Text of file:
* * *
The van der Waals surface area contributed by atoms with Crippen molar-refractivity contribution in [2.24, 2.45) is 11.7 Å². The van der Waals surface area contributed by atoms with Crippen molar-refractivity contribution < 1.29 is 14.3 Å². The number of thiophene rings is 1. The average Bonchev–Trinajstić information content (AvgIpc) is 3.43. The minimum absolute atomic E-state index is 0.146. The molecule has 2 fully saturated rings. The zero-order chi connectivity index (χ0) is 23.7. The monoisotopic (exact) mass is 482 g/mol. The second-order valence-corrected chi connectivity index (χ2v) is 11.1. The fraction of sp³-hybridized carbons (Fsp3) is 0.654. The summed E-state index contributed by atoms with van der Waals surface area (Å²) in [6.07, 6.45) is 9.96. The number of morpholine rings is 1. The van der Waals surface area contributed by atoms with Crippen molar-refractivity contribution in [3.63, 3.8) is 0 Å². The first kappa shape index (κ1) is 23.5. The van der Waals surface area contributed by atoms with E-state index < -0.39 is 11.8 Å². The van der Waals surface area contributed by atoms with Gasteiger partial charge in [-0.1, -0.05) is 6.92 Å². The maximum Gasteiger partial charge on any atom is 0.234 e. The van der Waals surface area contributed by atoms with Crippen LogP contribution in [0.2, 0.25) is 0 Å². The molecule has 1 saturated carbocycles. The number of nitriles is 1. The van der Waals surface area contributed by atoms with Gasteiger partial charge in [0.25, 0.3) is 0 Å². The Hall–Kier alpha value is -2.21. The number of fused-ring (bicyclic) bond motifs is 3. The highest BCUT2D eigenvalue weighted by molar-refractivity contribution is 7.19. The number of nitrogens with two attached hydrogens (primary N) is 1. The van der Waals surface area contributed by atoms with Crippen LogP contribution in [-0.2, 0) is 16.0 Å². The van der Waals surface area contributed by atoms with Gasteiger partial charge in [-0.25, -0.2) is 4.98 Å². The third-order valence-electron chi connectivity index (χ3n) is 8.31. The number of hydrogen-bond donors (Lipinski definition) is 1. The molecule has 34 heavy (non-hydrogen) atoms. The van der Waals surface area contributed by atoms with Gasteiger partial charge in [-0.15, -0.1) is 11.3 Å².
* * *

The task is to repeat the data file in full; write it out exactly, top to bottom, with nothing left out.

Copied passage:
The van der Waals surface area contributed by atoms with Crippen molar-refractivity contribution in [2.24, 2.45) is 11.7 Å². The van der Waals surface area contributed by atoms with Crippen molar-refractivity contribution < 1.29 is 14.3 Å². The number of thiophene rings is 1. The average Bonchev–Trinajstić information content (AvgIpc) is 3.43. The minimum absolute atomic E-state index is 0.146. The molecule has 2 fully saturated rings. The zero-order chi connectivity index (χ0) is 23.7. The monoisotopic (exact) mass is 482 g/mol. The second-order valence-corrected chi connectivity index (χ2v) is 11.1. The fraction of sp³-hybridized carbons (Fsp3) is 0.654. The summed E-state index contributed by atoms with van der Waals surface area (Å²) in [6.07, 6.45) is 9.96. The number of morpholine rings is 1. The van der Waals surface area contributed by atoms with Crippen molar-refractivity contribution in [3.63, 3.8) is 0 Å². The first kappa shape index (κ1) is 23.5. The van der Waals surface area contributed by atoms with E-state index < -0.39 is 11.8 Å². The van der Waals surface area contributed by atoms with Gasteiger partial charge in [-0.1, -0.05) is 6.92 Å². The maximum Gasteiger partial charge on any atom is 0.234 e. The van der Waals surface area contributed by atoms with Crippen LogP contribution in [0.2, 0.25) is 0 Å². The molecule has 1 saturated carbocycles. The number of nitriles is 1. The van der Waals surface area contributed by atoms with Gasteiger partial charge in [0.25, 0.3) is 0 Å². The Hall–Kier alpha value is -2.21. The number of fused-ring (bicyclic) bond motifs is 3. The highest BCUT2D eigenvalue weighted by molar-refractivity contribution is 7.19. The number of nitrogens with two attached hydrogens (primary N) is 1. The van der Waals surface area contributed by atoms with Crippen LogP contribution in [-0.2, 0) is 16.0 Å². The van der Waals surface area contributed by atoms with Gasteiger partial charge in [-0.25, -0.2) is 4.98 Å². The third-order valence-electron chi connectivity index (χ3n) is 8.31. The number of hydrogen-bond donors (Lipinski definition) is 1. The molecule has 34 heavy (non-hydrogen) atoms. The van der Waals surface area contributed by atoms with Gasteiger partial charge in [-0.15, -0.1) is 11.3 Å².